Securing risky network ports
Data packets travel to and from numbered network ports associated with particular IP addresses and endpoints, using the TCP or UDP transport layer protocols. All ports are potentially at risk of attack. No port is natively secure.
“Each port and underlying service has its risks. The risk comes from the version of the service, whether someone has configured it correctly, and, if there are passwords for the service, whether these are strong? There are many more factors that determine whether a port or service is safe,” explains Kurt Muhl, lead security consultant at RedTeam Security. Other factors include whether the port is simply one that attackers have selected to slip their attacks and malware through and whether you leave the port open.
CSO examines risky network ports based on related applications, vulnerabilities, and attacks, providing approaches to protect the enterprise from malicious hackers who misuse these openings.
What makes these ports risky?
There is a total of 65,535 TCP ports and another 65,535 UDP ports; we’ll look at some of the diciest ones. TCP port 21 connects FTP servers to the internet. FTP servers carry numerous vulnerabilities such as anonymous authentication capabilities, directory traversals, and cross-site scripting, making port 21 an ideal target.
While some vulnerable services have continuing utility, legacy services such as Telnet on TCP port 23 were fundamentally unsafe from the start. Though its bandwidth is tiny at a few bytes at a time, Telnet sends data completely unmasked in clear text. “Attackers can listen in, watch for credentials, inject commands via [man-in-the-middle] attacks, and ultimately perform Remote Code Executions (RCE),” says Austin Norby, computer scientist at the U.S. Department of Defense (comments are his own and don’t represent the views of any employer).
While some network ports make good entry points for attackers, others make good escape routes. TCP/UDP port 53 for DNS offers an exit strategy. Once criminal hackers inside the network have their prize, all they need to do to get it out the door is use readily available software that turns data into DNS traffic. “DNS is rarely monitored and even more rarely filtered,” says Norby. Once the attackers safely escort the data beyond the enterprise, they simply send it through their DNS server, which they have uniquely designed to translate it back into its original form.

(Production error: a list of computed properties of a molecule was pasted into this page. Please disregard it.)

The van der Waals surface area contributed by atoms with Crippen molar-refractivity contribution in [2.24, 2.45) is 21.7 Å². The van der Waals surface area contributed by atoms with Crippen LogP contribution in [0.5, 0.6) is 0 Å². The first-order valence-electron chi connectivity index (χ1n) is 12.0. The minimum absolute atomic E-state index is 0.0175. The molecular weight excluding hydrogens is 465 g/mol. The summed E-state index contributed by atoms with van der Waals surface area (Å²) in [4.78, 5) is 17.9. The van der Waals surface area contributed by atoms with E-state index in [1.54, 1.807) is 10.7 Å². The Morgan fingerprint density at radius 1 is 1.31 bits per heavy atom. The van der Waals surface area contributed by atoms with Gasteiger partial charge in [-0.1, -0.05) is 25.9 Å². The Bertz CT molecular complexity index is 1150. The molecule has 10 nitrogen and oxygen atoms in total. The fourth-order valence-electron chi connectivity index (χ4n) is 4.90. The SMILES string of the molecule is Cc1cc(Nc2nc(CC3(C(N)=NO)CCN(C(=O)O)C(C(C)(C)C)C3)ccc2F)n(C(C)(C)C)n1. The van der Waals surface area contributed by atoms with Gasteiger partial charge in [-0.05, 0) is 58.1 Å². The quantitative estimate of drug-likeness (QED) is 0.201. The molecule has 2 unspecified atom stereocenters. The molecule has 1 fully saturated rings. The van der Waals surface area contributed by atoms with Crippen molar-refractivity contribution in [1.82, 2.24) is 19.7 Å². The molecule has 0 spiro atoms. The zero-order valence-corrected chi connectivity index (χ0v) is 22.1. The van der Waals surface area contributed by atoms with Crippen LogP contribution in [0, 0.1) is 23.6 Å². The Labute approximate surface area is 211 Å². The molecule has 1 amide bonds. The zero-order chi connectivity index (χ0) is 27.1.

The more commonly used a port is, the easier it can be to sneak attacks in with all the other packets. TCP port 80 for HTTP supports the web traffic that web browsers receive. According to Norby, attacks on web clients that travel over port 80 include SQL injections, cross-site request forgeries, cross-site scripting, and buffer overruns.
Cyber criminals will set up their services on individual ports. Attackers use TCP port 1080, which the industry has designated for socket secure “SOCKS” proxies, in support of malicious software and activity. Trojan horses and worms such as Mydoom and Bugbear have historically used port 1080 in attacks. “If a network admin did not set up the SOCKS proxy, its existence might indicate malicious activity,” says Norby.
When hackers get lackadaisical, they use port numbers they can easily remember, such as sequences of numbers like 234 or 6789, or the same number repeatedly, such as 666 or 8888. Some backdoor and Trojan horse software opens and uses TCP port 4444 to listen in, communicate, forward malicious traffic from the outside, and send malicious payloads. Some malicious software that has used this port includes Prosiak, Swift Remote, and CrackDown.
Web traffic doesn’t use port 80 alone. HTTP traffic also uses TCP ports 8080, 8088, and 8888. The servers attached to these ports are largely legacy boxes that have been left unmanaged and unprotected, gathering increasing vulnerabilities over time. “Servers on these ports can also be HTTP proxies, which, if network administrators did not install them, could represent a security concern within the system,” says Norby.